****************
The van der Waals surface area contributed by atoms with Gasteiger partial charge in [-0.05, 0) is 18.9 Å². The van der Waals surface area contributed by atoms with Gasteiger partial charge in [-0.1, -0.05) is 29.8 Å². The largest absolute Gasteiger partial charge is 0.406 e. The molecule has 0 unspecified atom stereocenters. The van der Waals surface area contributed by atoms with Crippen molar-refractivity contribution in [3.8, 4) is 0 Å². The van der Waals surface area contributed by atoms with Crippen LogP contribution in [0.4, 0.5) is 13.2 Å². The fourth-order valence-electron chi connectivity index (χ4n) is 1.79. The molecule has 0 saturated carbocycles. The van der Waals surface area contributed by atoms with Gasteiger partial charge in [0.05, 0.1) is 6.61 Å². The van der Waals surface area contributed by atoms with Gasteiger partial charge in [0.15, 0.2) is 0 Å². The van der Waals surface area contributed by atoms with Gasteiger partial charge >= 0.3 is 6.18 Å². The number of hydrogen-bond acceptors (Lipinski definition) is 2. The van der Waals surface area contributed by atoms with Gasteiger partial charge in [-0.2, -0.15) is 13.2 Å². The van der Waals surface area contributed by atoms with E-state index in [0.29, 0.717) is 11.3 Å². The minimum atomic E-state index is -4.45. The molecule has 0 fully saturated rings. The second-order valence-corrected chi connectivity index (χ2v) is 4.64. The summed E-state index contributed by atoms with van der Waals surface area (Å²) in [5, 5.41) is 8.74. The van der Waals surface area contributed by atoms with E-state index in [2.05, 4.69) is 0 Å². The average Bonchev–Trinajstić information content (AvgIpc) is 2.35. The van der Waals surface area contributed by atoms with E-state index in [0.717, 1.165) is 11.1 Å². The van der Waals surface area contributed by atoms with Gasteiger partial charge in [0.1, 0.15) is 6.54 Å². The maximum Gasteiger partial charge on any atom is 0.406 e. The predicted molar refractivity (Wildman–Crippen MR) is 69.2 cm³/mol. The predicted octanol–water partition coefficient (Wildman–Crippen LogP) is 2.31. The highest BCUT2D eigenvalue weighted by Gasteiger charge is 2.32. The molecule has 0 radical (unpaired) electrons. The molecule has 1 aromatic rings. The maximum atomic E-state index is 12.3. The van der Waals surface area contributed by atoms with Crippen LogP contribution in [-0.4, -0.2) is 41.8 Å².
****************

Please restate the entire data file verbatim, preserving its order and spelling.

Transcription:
The van der Waals surface area contributed by atoms with Gasteiger partial charge in [-0.05, 0) is 18.9 Å². The van der Waals surface area contributed by atoms with Gasteiger partial charge in [-0.1, -0.05) is 29.8 Å². The largest absolute Gasteiger partial charge is 0.406 e. The molecule has 0 unspecified atom stereocenters. The van der Waals surface area contributed by atoms with Crippen molar-refractivity contribution in [3.8, 4) is 0 Å². The van der Waals surface area contributed by atoms with Crippen LogP contribution in [0.4, 0.5) is 13.2 Å². The fourth-order valence-electron chi connectivity index (χ4n) is 1.79. The molecule has 0 saturated carbocycles. The van der Waals surface area contributed by atoms with Gasteiger partial charge in [0.05, 0.1) is 6.61 Å². The van der Waals surface area contributed by atoms with Gasteiger partial charge in [0.15, 0.2) is 0 Å². The van der Waals surface area contributed by atoms with Gasteiger partial charge >= 0.3 is 6.18 Å². The number of hydrogen-bond acceptors (Lipinski definition) is 2. The van der Waals surface area contributed by atoms with Gasteiger partial charge in [-0.2, -0.15) is 13.2 Å². The van der Waals surface area contributed by atoms with E-state index in [0.29, 0.717) is 11.3 Å². The minimum atomic E-state index is -4.45. The molecule has 0 fully saturated rings. The second-order valence-corrected chi connectivity index (χ2v) is 4.64. The summed E-state index contributed by atoms with van der Waals surface area (Å²) in [5, 5.41) is 8.74. The van der Waals surface area contributed by atoms with E-state index in [2.05, 4.69) is 0 Å². The average Bonchev–Trinajstić information content (AvgIpc) is 2.35. The van der Waals surface area contributed by atoms with E-state index in [0.717, 1.165) is 11.1 Å². The van der Waals surface area contributed by atoms with Gasteiger partial charge in [0.1, 0.15) is 6.54 Å². The maximum Gasteiger partial charge on any atom is 0.406 e. The predicted molar refractivity (Wildman–Crippen MR) is 69.2 cm³/mol. The predicted octanol–water partition coefficient (Wildman–Crippen LogP) is 2.31. The highest BCUT2D eigenvalue weighted by Gasteiger charge is 2.32. The molecule has 0 radical (unpaired) electrons. The molecule has 1 aromatic rings. The maximum atomic E-state index is 12.3. The van der Waals surface area contributed by atoms with Crippen LogP contribution in [-0.4, -0.2) is 41.8 Å².